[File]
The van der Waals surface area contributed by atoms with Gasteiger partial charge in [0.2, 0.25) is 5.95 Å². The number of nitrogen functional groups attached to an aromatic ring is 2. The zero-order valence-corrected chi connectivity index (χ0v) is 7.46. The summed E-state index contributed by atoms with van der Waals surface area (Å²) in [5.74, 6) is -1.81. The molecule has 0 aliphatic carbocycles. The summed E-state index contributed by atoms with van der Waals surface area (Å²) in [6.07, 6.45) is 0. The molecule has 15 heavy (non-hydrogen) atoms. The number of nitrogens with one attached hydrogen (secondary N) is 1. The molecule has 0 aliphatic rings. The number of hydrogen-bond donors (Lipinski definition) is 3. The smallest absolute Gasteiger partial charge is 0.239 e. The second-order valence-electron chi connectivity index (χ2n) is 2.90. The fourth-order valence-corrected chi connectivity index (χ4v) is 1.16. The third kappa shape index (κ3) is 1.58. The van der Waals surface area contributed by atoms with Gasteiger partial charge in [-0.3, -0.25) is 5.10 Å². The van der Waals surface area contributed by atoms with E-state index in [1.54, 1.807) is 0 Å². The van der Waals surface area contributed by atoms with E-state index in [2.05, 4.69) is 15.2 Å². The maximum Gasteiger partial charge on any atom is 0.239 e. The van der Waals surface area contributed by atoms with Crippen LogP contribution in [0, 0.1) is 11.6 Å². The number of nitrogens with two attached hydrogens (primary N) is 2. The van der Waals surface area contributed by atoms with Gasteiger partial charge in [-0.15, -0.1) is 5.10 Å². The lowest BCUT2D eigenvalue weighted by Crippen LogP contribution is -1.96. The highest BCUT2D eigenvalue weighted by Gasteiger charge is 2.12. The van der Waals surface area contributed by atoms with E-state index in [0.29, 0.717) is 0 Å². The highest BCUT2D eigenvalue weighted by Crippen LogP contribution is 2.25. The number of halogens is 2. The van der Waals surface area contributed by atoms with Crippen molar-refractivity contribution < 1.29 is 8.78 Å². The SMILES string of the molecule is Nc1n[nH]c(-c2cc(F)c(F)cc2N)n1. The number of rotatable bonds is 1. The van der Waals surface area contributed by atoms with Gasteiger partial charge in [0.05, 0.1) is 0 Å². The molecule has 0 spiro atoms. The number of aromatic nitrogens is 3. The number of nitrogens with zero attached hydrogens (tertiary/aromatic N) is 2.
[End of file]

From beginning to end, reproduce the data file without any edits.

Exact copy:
The van der Waals surface area contributed by atoms with Gasteiger partial charge in [0.2, 0.25) is 5.95 Å². The number of nitrogen functional groups attached to an aromatic ring is 2. The zero-order valence-corrected chi connectivity index (χ0v) is 7.46. The summed E-state index contributed by atoms with van der Waals surface area (Å²) in [5.74, 6) is -1.81. The molecule has 0 aliphatic carbocycles. The summed E-state index contributed by atoms with van der Waals surface area (Å²) in [6.07, 6.45) is 0. The molecule has 15 heavy (non-hydrogen) atoms. The number of nitrogens with one attached hydrogen (secondary N) is 1. The molecule has 0 aliphatic rings. The number of hydrogen-bond donors (Lipinski definition) is 3. The smallest absolute Gasteiger partial charge is 0.239 e. The second-order valence-electron chi connectivity index (χ2n) is 2.90. The fourth-order valence-corrected chi connectivity index (χ4v) is 1.16. The third kappa shape index (κ3) is 1.58. The van der Waals surface area contributed by atoms with Gasteiger partial charge in [-0.3, -0.25) is 5.10 Å². The van der Waals surface area contributed by atoms with E-state index in [1.54, 1.807) is 0 Å². The van der Waals surface area contributed by atoms with E-state index in [2.05, 4.69) is 15.2 Å². The maximum Gasteiger partial charge on any atom is 0.239 e. The van der Waals surface area contributed by atoms with Crippen LogP contribution in [0, 0.1) is 11.6 Å². The number of nitrogens with two attached hydrogens (primary N) is 2. The van der Waals surface area contributed by atoms with Gasteiger partial charge in [-0.15, -0.1) is 5.10 Å². The lowest BCUT2D eigenvalue weighted by Crippen LogP contribution is -1.96. The highest BCUT2D eigenvalue weighted by Gasteiger charge is 2.12. The van der Waals surface area contributed by atoms with E-state index in [0.29, 0.717) is 0 Å². The highest BCUT2D eigenvalue weighted by Crippen LogP contribution is 2.25. The number of halogens is 2. The van der Waals surface area contributed by atoms with Crippen molar-refractivity contribution < 1.29 is 8.78 Å². The SMILES string of the molecule is Nc1n[nH]c(-c2cc(F)c(F)cc2N)n1. The number of rotatable bonds is 1. The van der Waals surface area contributed by atoms with Gasteiger partial charge in [0.05, 0.1) is 0 Å². The molecule has 0 spiro atoms. The number of aromatic nitrogens is 3. The number of nitrogens with zero attached hydrogens (tertiary/aromatic N) is 2.